Use the Study in the States glossary to define key terms throughout the F and M student process in the United States. If you are a current or prospective student, select “students” to see terms that specifically relate to you—from visas, to forms, benefits, and more. School officials should select “schools” to find more information on certification, responsibilities, and how to help their F and M students. You can also sort terms by selecting the letter of the alphabet a term begins with.
A part of the National Security Investigations Division and acts as a bridge for government organizations that have an interest in information on nonimmigrants whose primary reason for coming to the United States is to be students.
On behalf of the U.S. Department of Homeland Security, SEVP manages schools, nonimmigrant students in the F and M visa classifications and their dependents.
The only schools that are officially authorized to enroll F and M students.
A designation the Secretary of Homeland Security may make about a foreign country "due to conditions in the country that temporarily prevent safe return of the country's citizens; or where, in certain circumstances, the country is unable to handle the return of its citizens adequately." Benefits of TPS are temporary and vary, based on the designation. USCIS administers TPS.
When an F or M student has failed to maintain their nonimmigrant status, the designated school official updates their Student and Exchange Visitor Information System record to Terminated status and they must depart the country.
The release of a student’s record in the Student and Exchange Visitor Information System from one SEVP-certified school to another.
An agency within the Department of Homeland Security that authorizes benefits for students and exchange visitors. Students can request benefits such as employment, extending their stay, or changing status from USCIS.
A Department of Homeland Security agency that secures the borders of the United States, including airports, land borders and seaports. When entering the country, F and M students go through inspections with CBP officers and must present proper documentation.
A federal agency that establishes the legislation, policies and guidance for educational institutions in the United States, primarily colleges, universities and post-secondary institutions.
A federal agency whose missions include preventing terrorism and enhancing security, managing U.S. borders, administering immigration laws, securing cyberspace, and ensuring disaster resilience. Through U.S. Immigration and Customs Enforcement and the Student and Exchange Visitor Program, DHS secures the student visa system.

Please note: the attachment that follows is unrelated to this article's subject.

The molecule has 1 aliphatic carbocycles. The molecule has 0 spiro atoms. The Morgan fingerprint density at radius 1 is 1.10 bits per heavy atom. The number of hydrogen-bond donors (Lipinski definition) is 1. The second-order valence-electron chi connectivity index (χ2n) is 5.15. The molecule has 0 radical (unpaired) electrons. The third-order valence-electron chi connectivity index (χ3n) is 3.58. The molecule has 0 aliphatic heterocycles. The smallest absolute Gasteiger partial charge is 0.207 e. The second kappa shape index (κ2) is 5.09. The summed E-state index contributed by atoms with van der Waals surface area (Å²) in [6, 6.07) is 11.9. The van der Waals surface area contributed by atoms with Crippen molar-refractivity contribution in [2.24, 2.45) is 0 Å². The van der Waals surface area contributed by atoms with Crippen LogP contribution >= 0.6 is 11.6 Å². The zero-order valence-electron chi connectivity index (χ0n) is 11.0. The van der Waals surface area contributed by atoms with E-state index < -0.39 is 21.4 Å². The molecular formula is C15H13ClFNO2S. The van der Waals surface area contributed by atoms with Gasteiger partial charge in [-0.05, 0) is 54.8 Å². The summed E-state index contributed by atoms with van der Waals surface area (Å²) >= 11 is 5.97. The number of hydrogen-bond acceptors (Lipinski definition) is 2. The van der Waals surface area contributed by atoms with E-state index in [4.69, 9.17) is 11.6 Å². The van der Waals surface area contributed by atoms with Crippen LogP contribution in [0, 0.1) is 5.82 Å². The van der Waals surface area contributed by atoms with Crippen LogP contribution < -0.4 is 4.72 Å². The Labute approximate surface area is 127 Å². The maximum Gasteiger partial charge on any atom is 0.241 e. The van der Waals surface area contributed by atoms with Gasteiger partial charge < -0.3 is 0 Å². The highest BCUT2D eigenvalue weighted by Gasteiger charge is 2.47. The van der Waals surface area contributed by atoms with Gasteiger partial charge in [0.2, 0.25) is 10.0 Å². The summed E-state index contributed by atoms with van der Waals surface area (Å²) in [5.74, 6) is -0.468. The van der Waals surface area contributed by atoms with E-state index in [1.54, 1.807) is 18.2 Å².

A federal agency that issues visas at U.S. consulates and embassies, and offers student-specific information on its websites. The U.S. Department of State also manages the J visa programs within the United States.
A U.S. Department of Homeland Security agency that promotes homeland security and public safety through the criminal and civil enforcement of federal laws governing border control, customs, trade, and immigration. Through the Student and Exchange Visitor Program, ICE helps secure the foreign student visa system.
Changes that designated school officials at Student and Exchange Visitor Program‑certified schools must make if the school’s Form I-17, “Petition for Approval of School for Attendance by Nonimmigrant Students,” does not match the school’s current operating status.
An online, account-based system from USCIS students can use to view their benefit requests, receive electronic notification of decisions, and receive real-time case status updates.
A document issued by the Department of State that enables a student or exchange visitor to travel to a U.S. port of entry and request permission to enter the United States. Students need either an F-1 or M‑1 visa to enroll in U.S. programs of study.
Certain countries, including Canada and Bermuda, whose citizens do not need a visa to enter the United States and may apply at the U.S. port of entry for F-1, M-1, or J-1 nonimmigrant status. Citizens of these countries must still:
A group of 38 countries who have an agreement with the Department of State allowing their citizens to enter the United States without a visa for 90 days or less for “business, tourism, visiting or pleasure.” If citizens from visa waiver countries want to study in the United States, they need to be accepted to a Student and Exchange Visitor Program-certified school and apply for an F or M visa.
People who give time and effort but do not receive any form of payment. F and M students may volunteer as long as they do not receive any form of taxable income. If the position is one for which an employer would otherwise officially hire someone, you may work there only with all necessary employment authorization.